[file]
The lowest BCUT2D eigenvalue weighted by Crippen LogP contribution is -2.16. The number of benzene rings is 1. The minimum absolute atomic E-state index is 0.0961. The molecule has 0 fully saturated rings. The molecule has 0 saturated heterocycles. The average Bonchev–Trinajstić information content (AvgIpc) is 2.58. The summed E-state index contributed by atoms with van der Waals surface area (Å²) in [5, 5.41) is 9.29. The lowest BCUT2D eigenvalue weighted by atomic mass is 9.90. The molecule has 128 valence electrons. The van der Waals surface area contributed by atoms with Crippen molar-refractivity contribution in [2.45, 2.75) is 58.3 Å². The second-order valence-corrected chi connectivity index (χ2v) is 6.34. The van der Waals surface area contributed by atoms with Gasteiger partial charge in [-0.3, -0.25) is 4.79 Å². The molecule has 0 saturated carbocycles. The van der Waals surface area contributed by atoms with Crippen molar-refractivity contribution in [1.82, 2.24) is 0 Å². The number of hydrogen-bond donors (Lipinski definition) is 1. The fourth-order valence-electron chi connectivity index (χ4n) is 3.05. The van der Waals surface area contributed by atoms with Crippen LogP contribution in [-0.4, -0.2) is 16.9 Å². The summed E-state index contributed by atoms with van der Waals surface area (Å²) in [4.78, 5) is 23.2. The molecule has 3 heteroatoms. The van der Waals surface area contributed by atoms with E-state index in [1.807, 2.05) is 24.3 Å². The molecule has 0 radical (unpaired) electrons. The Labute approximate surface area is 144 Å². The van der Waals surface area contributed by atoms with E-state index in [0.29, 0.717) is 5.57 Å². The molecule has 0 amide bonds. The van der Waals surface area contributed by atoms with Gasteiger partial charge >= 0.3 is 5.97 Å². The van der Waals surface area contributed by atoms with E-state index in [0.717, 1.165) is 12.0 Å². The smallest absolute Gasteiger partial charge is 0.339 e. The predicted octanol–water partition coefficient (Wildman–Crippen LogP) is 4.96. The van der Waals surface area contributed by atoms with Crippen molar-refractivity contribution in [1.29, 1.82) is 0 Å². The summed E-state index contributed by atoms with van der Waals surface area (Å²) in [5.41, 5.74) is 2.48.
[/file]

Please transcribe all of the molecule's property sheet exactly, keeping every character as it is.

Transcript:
The lowest BCUT2D eigenvalue weighted by Crippen LogP contribution is -2.16. The number of benzene rings is 1. The minimum absolute atomic E-state index is 0.0961. The molecule has 0 fully saturated rings. The molecule has 0 saturated heterocycles. The average Bonchev–Trinajstić information content (AvgIpc) is 2.58. The summed E-state index contributed by atoms with van der Waals surface area (Å²) in [5, 5.41) is 9.29. The lowest BCUT2D eigenvalue weighted by atomic mass is 9.90. The molecule has 128 valence electrons. The van der Waals surface area contributed by atoms with Crippen molar-refractivity contribution in [2.45, 2.75) is 58.3 Å². The second-order valence-corrected chi connectivity index (χ2v) is 6.34. The van der Waals surface area contributed by atoms with Gasteiger partial charge in [-0.3, -0.25) is 4.79 Å². The molecule has 0 saturated carbocycles. The van der Waals surface area contributed by atoms with Crippen molar-refractivity contribution in [1.82, 2.24) is 0 Å². The number of hydrogen-bond donors (Lipinski definition) is 1. The fourth-order valence-electron chi connectivity index (χ4n) is 3.05. The van der Waals surface area contributed by atoms with Crippen LogP contribution in [-0.4, -0.2) is 16.9 Å². The summed E-state index contributed by atoms with van der Waals surface area (Å²) in [4.78, 5) is 23.2. The molecule has 3 heteroatoms. The van der Waals surface area contributed by atoms with E-state index in [1.807, 2.05) is 24.3 Å². The molecule has 0 radical (unpaired) electrons. The Labute approximate surface area is 144 Å². The van der Waals surface area contributed by atoms with E-state index in [0.29, 0.717) is 5.57 Å². The molecule has 0 amide bonds. The van der Waals surface area contributed by atoms with Gasteiger partial charge >= 0.3 is 5.97 Å². The van der Waals surface area contributed by atoms with E-state index in [0.717, 1.165) is 12.0 Å². The smallest absolute Gasteiger partial charge is 0.339 e. The predicted octanol–water partition coefficient (Wildman–Crippen LogP) is 4.96. The van der Waals surface area contributed by atoms with Crippen molar-refractivity contribution in [1.29, 1.82) is 0 Å². The summed E-state index contributed by atoms with van der Waals surface area (Å²) in [5.41, 5.74) is 2.48.